# Expanding the Role of Reading in Math Class

**Does reading count in mathematics?**

Yes, it does, said TC Associate Professor of Education Marjorie Siegel. Reading isn't only for word problems. Math, like other subjects, has history and new areas yet to be discovered.

Through reading, students learn the history of how certain formulas came to be and alternate forms of math. One class learned taxi geometry that takes into account the grid street system of New York City, she said. In other forms of geometry, mathematical constraints can make a sphere look like a square.

In Reading Counts (TC Press), Siegel and Raffaella Borasi, Professor of Education at University of Rochester, presented the key findings of the Reading to Learn Mathematics for Critical Thinking (RLM) project and two other follow-up studies to show that reading does count in mathematics.

As a collaboration with researchers, teachers and teacher educators, Reading Counts crosses the boundaries between math education and reading education by using inquiry-oriented mathematics, a type of thinking and learning that encourages students to ask questions.

Inquiry-orientation suggests that knowledge is dynamic and there are more interesting ideas to come from it than what is written already, Siegel said. Many times math teachers don't lead students to make inquiries to history or other types of related math.

The project and studies in the book are designed to help mathematics and reading educators expand their views of what may "count" as "reading mathematics" and see how this affects inquiry-oriented mathematics. Math does not have to be purely procedural.

"Math isn't just word problems, it's about literacy," Siegel said.

Some children's books, including Flatland, How Much is a Million and The Phantom Tollbooth, show another side of math. Just as reading is an active project, or generative, where one generates ideas, math can be, too.

As teachers, teacher educators and researchers reassess how mathematics is being taught, they are finding that inquiry-oriented math is one way of "opening and broadening the concept of math," Siegel said.

Through Reading Counts, Siegel and Borasi want to continue to open a dialogue with teachers, teacher educators and researchers.

"Our work fits into a larger conversation of the awareness of possibility of cross-disciplinary classes and the expanded view of reading in mathematics classrooms," said Siegel. "I am hoping teachers will be interested in the narratives and vignettes in Reading Counts and find the ideas useful."

*Published Tuesday, Sep. 18, 2001*

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# Expanding the Role of Reading in Math Class

**Does reading count in mathematics?**

Yes, it does, said TC Associate Professor of Education Marjorie Siegel. Reading isn't only for word problems. Math, like other subjects, has history and new areas yet to be discovered.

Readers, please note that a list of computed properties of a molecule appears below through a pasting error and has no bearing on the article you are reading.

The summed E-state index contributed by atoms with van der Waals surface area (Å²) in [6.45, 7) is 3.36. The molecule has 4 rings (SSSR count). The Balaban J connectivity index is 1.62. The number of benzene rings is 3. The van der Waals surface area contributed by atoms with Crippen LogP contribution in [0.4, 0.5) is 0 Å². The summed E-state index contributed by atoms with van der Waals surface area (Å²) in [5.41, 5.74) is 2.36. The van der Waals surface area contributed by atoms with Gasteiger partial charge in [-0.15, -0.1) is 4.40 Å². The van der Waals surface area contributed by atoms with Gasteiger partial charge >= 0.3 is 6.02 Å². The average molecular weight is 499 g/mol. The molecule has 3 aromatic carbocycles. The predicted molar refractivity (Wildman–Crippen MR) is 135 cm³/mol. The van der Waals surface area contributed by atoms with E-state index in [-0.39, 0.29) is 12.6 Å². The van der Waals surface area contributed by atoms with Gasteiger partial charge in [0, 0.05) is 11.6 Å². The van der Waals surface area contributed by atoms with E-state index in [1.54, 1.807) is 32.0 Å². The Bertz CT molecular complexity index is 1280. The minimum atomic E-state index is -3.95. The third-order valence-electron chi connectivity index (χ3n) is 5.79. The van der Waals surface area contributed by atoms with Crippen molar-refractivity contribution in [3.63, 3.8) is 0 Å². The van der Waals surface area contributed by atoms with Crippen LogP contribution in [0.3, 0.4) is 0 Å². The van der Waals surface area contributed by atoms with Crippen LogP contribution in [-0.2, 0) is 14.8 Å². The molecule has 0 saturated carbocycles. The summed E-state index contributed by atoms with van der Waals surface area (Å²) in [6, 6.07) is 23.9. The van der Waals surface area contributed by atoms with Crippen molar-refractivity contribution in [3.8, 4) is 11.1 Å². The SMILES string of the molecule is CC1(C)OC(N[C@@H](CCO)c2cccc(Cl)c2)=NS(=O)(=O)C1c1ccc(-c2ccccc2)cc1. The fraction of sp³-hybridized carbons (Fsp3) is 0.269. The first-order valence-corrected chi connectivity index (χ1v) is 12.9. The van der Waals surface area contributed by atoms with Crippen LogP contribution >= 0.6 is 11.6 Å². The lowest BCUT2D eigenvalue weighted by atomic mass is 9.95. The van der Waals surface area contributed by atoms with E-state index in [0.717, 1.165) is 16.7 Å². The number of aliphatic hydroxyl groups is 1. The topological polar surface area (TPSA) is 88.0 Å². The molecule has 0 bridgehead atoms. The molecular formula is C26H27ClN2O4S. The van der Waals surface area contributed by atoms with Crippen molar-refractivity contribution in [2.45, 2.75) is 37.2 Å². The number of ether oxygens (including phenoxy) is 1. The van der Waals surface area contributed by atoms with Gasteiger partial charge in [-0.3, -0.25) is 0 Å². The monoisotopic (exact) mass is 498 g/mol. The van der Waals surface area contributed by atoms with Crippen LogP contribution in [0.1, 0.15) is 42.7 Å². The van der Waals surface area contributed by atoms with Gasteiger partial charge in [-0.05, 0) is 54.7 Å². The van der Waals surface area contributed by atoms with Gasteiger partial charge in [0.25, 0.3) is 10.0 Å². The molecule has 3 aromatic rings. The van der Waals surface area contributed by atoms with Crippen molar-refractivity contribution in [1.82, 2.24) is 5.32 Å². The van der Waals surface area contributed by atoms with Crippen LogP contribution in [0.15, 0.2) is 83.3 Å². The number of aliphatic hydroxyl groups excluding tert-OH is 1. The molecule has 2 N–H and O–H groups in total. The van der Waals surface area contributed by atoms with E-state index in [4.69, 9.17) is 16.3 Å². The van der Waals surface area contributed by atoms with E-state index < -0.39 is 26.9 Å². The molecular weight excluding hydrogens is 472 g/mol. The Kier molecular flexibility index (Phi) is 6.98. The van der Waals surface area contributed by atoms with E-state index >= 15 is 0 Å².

Through reading, students learn the history of how certain formulas came to be and alternate forms of math. One class learned taxi geometry that takes into account the grid street system of New York City, she said. In other forms of geometry, mathematical constraints can make a sphere look like a square.

In Reading Counts (TC Press), Siegel and Raffaella Borasi, Professor of Education at University of Rochester, presented the key findings of the Reading to Learn Mathematics for Critical Thinking (RLM) project and two other follow-up studies to show that reading does count in mathematics.

As a collaboration with researchers, teachers and teacher educators, Reading Counts crosses the boundaries between math education and reading education by using inquiry-oriented mathematics, a type of thinking and learning that encourages students to ask questions.

Inquiry-orientation suggests that knowledge is dynamic and there are more interesting ideas to come from it than what is written already, Siegel said. Many times math teachers don't lead students to make inquiries to history or other types of related math.

The project and studies in the book are designed to help mathematics and reading educators expand their views of what may "count" as "reading mathematics" and see how this affects inquiry-oriented mathematics. Math does not have to be purely procedural.

"Math isn't just word problems, it's about literacy," Siegel said.

Some children's books, including Flatland, How Much is a Million and The Phantom Tollbooth, show another side of math. Just as reading is an active project, or generative, where one generates ideas, math can be, too.

As teachers, teacher educators and researchers reassess how mathematics is being taught, they are finding that inquiry-oriented math is one way of "opening and broadening the concept of math," Siegel said.

Through Reading Counts, Siegel and Borasi want to continue to open a dialogue with teachers, teacher educators and researchers.

"Our work fits into a larger conversation of the awareness of possibility of cross-disciplinary classes and the expanded view of reading in mathematics classrooms," said Siegel. "I am hoping teachers will be interested in the narratives and vignettes in Reading Counts and find the ideas useful."